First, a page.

comscore Hawaii to host renewed military talks between U.S. and China
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Hawaii to host renewed military talks between U.S. and China

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U.S. and China military officials will hold maritime security talks today and tomorrow in Hawaii as part of some of the first re-engagements since China broke off military-to-military relations last January because of a $6.4 billion arms sale to Taiwan.

Officials said the talks will be held at the East-West Center and will involve about a half-dozen officials from each country. Marine Maj. Gen. Randolph Alles, the director of plans and policy at U.S. Pacific Command, will be the senior U.S. representative.

U.S. Defense Secretary Robert Gates met with his counterpart, Chinese Defense Minister Gen. Liang Guanglie, in Hanoi, Vietnam, on Monday and accepted an invitation to visit Beijing.

Denny Roy, a Northeast Asia political and security issues expert at the East-West Center, said the break-off in military-to-military contact is part of a familiar pattern by China and the re-engagement represents "getting back to normal."

"And the ‘normal’ is not so good to begin with and has been worse in 2010 — because there are some really big issues between the United States and China that we have not really begun to talk about working out solutions for," Roy said.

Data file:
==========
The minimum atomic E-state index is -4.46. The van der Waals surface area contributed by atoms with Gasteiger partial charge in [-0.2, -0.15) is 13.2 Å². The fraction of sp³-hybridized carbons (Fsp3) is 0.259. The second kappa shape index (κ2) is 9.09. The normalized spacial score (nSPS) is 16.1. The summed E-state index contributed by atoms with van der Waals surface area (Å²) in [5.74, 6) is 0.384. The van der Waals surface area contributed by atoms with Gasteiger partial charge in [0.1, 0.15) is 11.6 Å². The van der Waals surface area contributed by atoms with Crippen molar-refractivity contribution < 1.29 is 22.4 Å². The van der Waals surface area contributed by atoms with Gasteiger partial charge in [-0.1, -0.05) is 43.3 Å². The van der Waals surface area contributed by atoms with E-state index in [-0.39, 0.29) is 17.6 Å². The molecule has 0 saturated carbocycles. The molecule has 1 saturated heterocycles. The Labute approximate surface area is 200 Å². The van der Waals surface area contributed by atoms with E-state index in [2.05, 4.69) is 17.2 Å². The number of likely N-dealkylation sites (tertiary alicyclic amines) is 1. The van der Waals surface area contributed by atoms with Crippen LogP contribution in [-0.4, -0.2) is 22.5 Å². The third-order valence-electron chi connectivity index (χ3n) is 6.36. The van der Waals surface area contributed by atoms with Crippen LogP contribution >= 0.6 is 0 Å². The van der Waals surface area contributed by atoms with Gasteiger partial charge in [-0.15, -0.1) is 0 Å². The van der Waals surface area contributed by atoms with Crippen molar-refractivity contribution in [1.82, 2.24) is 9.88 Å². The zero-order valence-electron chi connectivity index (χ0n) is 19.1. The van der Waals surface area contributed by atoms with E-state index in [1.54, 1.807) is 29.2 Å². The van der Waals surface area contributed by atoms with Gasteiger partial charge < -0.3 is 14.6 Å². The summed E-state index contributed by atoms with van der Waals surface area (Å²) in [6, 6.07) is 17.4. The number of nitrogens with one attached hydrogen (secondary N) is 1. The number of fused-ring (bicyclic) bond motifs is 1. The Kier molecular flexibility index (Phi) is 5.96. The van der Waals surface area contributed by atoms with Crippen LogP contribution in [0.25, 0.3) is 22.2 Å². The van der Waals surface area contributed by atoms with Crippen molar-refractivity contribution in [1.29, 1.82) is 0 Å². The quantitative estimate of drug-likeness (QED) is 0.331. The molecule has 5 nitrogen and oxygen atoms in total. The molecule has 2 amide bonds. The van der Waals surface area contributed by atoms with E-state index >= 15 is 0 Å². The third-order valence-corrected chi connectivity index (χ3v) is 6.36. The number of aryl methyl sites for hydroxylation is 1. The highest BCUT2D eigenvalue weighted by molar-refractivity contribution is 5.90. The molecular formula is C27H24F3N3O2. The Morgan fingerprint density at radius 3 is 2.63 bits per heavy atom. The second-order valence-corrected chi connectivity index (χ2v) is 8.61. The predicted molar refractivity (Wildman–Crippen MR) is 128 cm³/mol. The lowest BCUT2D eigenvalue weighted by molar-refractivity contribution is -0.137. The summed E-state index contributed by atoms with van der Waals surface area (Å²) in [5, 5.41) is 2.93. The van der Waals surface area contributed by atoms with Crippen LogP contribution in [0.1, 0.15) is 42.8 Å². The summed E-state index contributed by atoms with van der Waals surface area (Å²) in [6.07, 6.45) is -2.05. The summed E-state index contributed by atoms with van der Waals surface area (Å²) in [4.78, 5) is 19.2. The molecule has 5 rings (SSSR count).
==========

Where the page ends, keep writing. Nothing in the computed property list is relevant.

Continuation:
Arms sales to Taiwan, which China views as a renegade province, is one, with the U.S. not giving any sign it will stop, and China reacting "more strongly" with the protracted military severance, Roy said.

The other big issue is China’s assertion of stronger ownership rights over maritime regions off the Chinese coast, both in the Yellow Sea and South China Sea.

Roy calls the steps, both by the U.S. and China, the "irresistible force against the immovable object."

But after making its own "assertive moves," China may want to do damage control and assuage concerns by re-engaging with the U.S. military, he said.

The Pentagon said the Hawaii talks will focus on maritime cooperation, including search-and-rescue exercises and communication at sea.

"Evidently, they want to start with something relatively easy, rather than announce, for example, that we’re going to … solve and settle the issue over sovereignty in the South China Sea (and) where the United States Navy can and cannot operate, or arms sales to Taiwan," Roy said.


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